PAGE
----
Man's brain size has been growing for hundreds of thousands of years now. Our large brains require large heads which require a very early birth. Thus humans are not able to fend for themselves until years have past. For this reason mothers had to develop a certain amount of "care" or "altruism" toward their young. This lead to a modified role for the males as well. This is what evolutionists call kin selection and can be observed in numerous species.

Taking things a little further is the idea of reciprocal altruism where individuals are willing to "help" others within their species while expecting "help" in return unlike kin selection which requires nothing in return since it is based out of genetic preservation. For this reason kin selection is limited to family members, while reciprocal altruism can be extended to anybody. This too has been happening for many thousands of years now and was required by those living in bands and eventually tribal units which began to appear about 40,000 years ago. Reciprocal altruism can also be observed in other species, especially chimpanzees.

Consider the following account:
On a hot day two mothers, Jimmie and Tepel, are sitting in the shadow of an oak tree while their two children play in the sand at their feet (playfaces, wrestling, throwing sand). Between the two mothers the oldest female, Mama, lies asleep. Suddenly the children start screaming, hitting, and pulling each other's hair. Jimmie admonishes them with a soft, threatening grunt and Tepel anxiously shifts her position. The children go on quarrelling and eventually Tepel wakes Mama by poking her in the ribs several times. As Mama gets up Tepel points to the two quarrelling children. As soon as Mama takes one threatening step forward, waves her arm in the air and barks loudly the children stop quarrelling. Mama then lies down again and continues her siesta. - de Waal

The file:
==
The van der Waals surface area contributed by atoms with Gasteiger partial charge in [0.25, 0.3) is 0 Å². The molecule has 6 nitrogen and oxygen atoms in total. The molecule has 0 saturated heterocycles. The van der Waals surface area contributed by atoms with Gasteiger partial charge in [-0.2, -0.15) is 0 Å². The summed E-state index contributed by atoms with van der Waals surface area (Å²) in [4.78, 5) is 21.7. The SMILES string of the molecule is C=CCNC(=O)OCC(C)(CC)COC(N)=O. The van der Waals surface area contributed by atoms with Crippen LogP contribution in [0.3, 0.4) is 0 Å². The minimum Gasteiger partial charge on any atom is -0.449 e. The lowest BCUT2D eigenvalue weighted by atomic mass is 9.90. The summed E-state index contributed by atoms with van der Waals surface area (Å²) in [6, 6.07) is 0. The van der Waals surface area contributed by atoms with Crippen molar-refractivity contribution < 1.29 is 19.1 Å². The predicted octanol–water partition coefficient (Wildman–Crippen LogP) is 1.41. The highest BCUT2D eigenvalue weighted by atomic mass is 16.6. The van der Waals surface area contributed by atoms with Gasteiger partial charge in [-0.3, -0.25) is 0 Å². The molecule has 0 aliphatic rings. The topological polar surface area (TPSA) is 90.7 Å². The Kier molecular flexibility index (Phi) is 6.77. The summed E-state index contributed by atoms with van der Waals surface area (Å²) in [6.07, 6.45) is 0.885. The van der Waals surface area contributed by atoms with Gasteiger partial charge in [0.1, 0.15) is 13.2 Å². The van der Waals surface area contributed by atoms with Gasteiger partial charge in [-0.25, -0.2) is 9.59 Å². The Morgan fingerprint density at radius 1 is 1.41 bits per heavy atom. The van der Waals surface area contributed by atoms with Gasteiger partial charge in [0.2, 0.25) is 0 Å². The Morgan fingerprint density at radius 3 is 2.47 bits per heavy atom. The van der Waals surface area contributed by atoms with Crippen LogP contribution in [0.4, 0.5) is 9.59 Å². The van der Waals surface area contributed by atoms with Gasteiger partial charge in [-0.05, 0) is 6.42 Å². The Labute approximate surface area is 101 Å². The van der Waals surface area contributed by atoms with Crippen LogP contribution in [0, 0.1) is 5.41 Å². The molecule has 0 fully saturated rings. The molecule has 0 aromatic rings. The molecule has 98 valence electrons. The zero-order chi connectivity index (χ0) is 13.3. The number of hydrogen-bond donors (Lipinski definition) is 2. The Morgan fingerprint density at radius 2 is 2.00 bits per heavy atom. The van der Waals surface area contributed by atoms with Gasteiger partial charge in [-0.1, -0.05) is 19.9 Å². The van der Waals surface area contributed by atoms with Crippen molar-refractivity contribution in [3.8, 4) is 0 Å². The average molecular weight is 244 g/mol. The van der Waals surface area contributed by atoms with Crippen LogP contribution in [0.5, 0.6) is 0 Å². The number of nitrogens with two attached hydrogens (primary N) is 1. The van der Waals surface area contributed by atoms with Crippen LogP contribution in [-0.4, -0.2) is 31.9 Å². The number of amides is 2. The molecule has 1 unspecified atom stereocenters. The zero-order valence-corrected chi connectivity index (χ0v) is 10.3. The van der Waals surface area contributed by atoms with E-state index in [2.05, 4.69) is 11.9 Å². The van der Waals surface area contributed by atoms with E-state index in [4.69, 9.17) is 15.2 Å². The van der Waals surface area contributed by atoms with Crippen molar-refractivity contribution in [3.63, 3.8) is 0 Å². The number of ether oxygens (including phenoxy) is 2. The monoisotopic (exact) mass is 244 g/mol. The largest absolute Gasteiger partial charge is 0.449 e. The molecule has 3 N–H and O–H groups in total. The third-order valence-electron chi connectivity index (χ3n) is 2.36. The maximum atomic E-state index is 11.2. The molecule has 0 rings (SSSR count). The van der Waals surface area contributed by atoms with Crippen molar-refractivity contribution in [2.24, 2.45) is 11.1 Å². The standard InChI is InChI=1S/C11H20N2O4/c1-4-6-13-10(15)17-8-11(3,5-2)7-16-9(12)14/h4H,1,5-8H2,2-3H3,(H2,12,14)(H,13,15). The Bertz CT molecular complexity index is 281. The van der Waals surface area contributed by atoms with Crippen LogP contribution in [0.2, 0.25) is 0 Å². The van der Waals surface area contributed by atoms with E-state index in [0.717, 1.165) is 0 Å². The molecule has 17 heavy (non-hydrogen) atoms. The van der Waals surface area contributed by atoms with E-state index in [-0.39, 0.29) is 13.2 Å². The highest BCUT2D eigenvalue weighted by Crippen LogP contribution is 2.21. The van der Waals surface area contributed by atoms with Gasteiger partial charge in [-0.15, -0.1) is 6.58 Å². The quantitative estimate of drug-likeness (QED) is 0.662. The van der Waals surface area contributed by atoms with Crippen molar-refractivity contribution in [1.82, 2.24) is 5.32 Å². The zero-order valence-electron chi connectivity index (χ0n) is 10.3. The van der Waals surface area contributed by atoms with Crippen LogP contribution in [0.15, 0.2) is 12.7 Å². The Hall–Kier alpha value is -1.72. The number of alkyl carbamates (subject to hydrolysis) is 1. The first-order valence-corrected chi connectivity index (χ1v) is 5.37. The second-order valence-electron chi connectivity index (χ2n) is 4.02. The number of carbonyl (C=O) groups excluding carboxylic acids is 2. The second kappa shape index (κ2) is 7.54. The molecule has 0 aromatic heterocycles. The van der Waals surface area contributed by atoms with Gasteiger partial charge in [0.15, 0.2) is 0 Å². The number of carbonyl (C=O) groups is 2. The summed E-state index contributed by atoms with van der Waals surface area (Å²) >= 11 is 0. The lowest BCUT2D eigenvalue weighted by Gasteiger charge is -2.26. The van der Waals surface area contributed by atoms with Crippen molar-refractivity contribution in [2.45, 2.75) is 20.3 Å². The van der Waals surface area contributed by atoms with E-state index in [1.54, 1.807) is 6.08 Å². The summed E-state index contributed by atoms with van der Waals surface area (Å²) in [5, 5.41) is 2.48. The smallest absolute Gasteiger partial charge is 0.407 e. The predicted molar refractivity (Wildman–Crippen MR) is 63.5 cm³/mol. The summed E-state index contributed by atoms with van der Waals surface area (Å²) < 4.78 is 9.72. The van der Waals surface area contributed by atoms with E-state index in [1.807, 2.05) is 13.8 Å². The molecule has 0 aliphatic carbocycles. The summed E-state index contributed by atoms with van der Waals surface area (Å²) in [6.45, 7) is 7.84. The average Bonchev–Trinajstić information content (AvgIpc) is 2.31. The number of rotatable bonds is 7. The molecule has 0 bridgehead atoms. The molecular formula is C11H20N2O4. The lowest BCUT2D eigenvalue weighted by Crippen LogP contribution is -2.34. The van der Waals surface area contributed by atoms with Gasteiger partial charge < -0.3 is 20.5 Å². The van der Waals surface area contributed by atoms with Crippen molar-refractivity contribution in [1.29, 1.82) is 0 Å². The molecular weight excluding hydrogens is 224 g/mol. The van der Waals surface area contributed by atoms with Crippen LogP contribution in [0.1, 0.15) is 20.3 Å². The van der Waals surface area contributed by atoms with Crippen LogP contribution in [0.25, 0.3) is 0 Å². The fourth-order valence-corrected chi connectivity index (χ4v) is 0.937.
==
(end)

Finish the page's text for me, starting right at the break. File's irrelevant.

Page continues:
It is not difficult to imagine kin selection arising, nor is it difficult to imagine kin selection developing into reciprocal altruism if the species in intelligent enough. All of this is genetic, causing people to feel "prompted" to help others in a way similar to how we fell "prompted" to have sex when the mood strikes us right.

Let's be clear. No evolutionist claims that the only difference between us and other animals is merely our upright posture, an articulated thumb, and the size of our brain. These things merely facilitated the evolution of the main difference, our kind of brain. Our brains are bigger, but size is not all that counts. What really matters is the plasticity and ability to redesign itself. Chimpanzees have this to a certain extent as well but to a far lesser degree.
The extra faculty which makes chimpanzee behavior so flexible is their ability to combine separate bits of knowledge. Because their knowledge is not limited to familiar situations, they do not have to feel their way blindly when confronted with new problems. Chimpanzees use all their past experience in ever-changing practical applications.